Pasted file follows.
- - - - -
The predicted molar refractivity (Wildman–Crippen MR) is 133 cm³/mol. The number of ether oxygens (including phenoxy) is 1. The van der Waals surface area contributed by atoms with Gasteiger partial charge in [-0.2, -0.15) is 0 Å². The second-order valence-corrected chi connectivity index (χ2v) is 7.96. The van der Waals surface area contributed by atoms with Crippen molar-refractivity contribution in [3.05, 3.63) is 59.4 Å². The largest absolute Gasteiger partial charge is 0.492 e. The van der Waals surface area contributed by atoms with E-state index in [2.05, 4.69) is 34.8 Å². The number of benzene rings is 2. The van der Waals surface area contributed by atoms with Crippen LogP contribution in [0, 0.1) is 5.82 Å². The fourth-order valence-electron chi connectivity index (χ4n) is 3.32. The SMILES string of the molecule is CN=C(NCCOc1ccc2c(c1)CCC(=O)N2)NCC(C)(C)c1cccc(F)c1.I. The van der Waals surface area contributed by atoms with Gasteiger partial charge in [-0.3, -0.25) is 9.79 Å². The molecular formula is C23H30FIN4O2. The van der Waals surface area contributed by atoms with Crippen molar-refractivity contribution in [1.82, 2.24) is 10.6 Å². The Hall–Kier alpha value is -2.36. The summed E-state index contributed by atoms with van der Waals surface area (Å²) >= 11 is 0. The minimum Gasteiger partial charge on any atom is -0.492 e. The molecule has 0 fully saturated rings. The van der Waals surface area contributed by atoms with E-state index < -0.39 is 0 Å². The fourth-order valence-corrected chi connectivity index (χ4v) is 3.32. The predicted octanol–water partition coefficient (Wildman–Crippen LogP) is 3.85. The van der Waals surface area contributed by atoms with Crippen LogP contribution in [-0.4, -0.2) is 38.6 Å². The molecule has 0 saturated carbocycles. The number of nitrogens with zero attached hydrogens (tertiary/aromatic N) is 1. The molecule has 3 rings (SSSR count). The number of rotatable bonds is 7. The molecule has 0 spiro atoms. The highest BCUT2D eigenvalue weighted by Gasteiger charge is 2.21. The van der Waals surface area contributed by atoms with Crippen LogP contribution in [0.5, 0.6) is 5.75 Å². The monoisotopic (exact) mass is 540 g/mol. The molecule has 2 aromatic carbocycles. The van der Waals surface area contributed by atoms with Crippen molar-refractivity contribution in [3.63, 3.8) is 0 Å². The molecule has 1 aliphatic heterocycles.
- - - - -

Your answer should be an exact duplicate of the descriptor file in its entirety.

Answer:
The predicted molar refractivity (Wildman–Crippen MR) is 133 cm³/mol. The number of ether oxygens (including phenoxy) is 1. The van der Waals surface area contributed by atoms with Gasteiger partial charge in [-0.2, -0.15) is 0 Å². The second-order valence-corrected chi connectivity index (χ2v) is 7.96. The van der Waals surface area contributed by atoms with Crippen molar-refractivity contribution in [3.05, 3.63) is 59.4 Å². The largest absolute Gasteiger partial charge is 0.492 e. The van der Waals surface area contributed by atoms with E-state index in [2.05, 4.69) is 34.8 Å². The number of benzene rings is 2. The van der Waals surface area contributed by atoms with Crippen LogP contribution in [0, 0.1) is 5.82 Å². The fourth-order valence-electron chi connectivity index (χ4n) is 3.32. The SMILES string of the molecule is CN=C(NCCOc1ccc2c(c1)CCC(=O)N2)NCC(C)(C)c1cccc(F)c1.I. The van der Waals surface area contributed by atoms with Gasteiger partial charge in [-0.3, -0.25) is 9.79 Å². The molecular formula is C23H30FIN4O2. The van der Waals surface area contributed by atoms with Crippen molar-refractivity contribution in [1.82, 2.24) is 10.6 Å². The Hall–Kier alpha value is -2.36. The summed E-state index contributed by atoms with van der Waals surface area (Å²) >= 11 is 0. The minimum Gasteiger partial charge on any atom is -0.492 e. The molecule has 0 fully saturated rings. The van der Waals surface area contributed by atoms with E-state index < -0.39 is 0 Å². The fourth-order valence-corrected chi connectivity index (χ4v) is 3.32. The predicted octanol–water partition coefficient (Wildman–Crippen LogP) is 3.85. The van der Waals surface area contributed by atoms with Crippen LogP contribution in [-0.4, -0.2) is 38.6 Å². The molecule has 0 saturated carbocycles. The number of nitrogens with zero attached hydrogens (tertiary/aromatic N) is 1. The molecule has 3 rings (SSSR count). The number of rotatable bonds is 7. The molecule has 0 spiro atoms. The highest BCUT2D eigenvalue weighted by Gasteiger charge is 2.21. The van der Waals surface area contributed by atoms with Crippen LogP contribution in [0.5, 0.6) is 5.75 Å². The monoisotopic (exact) mass is 540 g/mol. The molecule has 2 aromatic carbocycles. The van der Waals surface area contributed by atoms with Crippen molar-refractivity contribution in [3.63, 3.8) is 0 Å². The molecule has 1 aliphatic heterocycles.